Ethics Program Organizational Setup
The Scope of the Ethics Program
The aspect of ethical and governance issues must be a regular part of the agenda of the meetings of the Audit Committee and the Board of Directors (Deloitte 2004). The Ethics Program, initially, will cover the issues of Gifts, Gratuities, Bribes and Improper payments, which prohibits all employees from soliciting, receiving monies or gifts in connection with their job functions; Conflict of Interest where employees are required to disclose, inhibit from or probable instances of conflicts of interest in every aspect of school operations; Inside Proprietary Information and Confidentiality where all employees are under oath to protect the confidentiality of school, student and investor information; Outside employment which states the instances where teaching in other schools are prohibited; issue of whistle blowers protection; Human resource practices which requires compliance with relevant government rules and regulations; Use of company property which requires employees compliance with protocol and ethical conduct accordingly; Student contributions which mandates all financial dealings with all sectors proper disclosure and approval; Electronic Communications requiring employees compliance with official use of communications at work; and Drugs and Alcohol prohibition and use, among others.
The Ethics Program of DWU shall be considered dynamic in the sense that the Program shall continue to be extremely relevant and must be the result of the active participation of the sectors involved in drafting it. Ownership of the Program by all stakeholders is paramount and necessary so that implementation and review shall serve to comply with the good governance, transparency and social responsibility perspectives as a listed company deserving the trust and confidence of the investing public.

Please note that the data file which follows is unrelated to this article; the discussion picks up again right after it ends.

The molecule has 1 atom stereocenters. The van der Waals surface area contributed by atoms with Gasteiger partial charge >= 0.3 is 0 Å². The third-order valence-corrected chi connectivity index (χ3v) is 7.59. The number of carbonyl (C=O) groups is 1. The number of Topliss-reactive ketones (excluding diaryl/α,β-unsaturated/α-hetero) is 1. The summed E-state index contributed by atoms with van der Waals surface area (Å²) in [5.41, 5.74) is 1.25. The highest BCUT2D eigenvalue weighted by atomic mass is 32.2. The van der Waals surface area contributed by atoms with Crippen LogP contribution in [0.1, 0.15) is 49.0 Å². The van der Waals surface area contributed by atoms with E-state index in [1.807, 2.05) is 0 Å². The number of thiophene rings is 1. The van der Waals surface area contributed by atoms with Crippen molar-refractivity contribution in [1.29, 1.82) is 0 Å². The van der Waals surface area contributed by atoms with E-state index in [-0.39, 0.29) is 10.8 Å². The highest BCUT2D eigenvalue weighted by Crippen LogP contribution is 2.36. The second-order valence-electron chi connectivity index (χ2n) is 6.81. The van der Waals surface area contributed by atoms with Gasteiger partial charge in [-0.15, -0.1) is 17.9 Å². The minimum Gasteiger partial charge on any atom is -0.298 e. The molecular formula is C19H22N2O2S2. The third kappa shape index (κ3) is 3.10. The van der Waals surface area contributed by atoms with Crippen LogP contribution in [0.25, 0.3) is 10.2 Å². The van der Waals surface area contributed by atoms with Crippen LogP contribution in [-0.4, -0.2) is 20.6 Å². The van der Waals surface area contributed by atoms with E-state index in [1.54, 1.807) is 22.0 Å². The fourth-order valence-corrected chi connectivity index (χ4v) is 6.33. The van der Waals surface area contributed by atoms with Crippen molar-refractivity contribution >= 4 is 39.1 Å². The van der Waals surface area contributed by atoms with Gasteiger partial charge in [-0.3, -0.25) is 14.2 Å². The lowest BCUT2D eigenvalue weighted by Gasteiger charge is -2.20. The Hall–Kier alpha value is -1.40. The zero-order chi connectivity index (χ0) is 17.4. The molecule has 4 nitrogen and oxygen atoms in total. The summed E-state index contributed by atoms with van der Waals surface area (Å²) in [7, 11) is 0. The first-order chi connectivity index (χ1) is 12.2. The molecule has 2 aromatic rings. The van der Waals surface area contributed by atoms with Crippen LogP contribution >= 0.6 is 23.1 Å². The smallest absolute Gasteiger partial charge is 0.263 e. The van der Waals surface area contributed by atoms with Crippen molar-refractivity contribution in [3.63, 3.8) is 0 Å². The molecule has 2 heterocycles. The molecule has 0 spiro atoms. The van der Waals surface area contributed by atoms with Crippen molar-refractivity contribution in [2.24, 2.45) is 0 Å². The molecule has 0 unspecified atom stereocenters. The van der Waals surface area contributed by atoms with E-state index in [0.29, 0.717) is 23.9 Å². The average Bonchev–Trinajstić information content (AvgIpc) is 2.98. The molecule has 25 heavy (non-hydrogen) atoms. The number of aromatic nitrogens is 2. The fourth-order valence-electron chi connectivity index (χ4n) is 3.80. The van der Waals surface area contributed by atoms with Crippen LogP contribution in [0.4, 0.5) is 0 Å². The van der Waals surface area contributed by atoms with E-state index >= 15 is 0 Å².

List of References
Myers, Ellen (2008). New Ethics Program in American Schools, http://www.creationism.org/csshs/v11n4p14.htm, retrieved April 24, 2008
Deloitte (2008). Business Ethics and Compliance in the Sarbanes-Oxley Era, (A Survey by Deloitte and Corporate Board Member Magazine)
U.S. Office of Government Etics (2004). Ethics Program Review Guidelines.
Shaw, John C. (2003). Corporate Governance and Risk, A Systems Approach, John Wiley & Sons.
Kaplan, Robert & Norton, David P. (2004). Strategy Maps: Converting Intangible Assets into Tangible Outcomes, Harvard Business School Publishing Corporation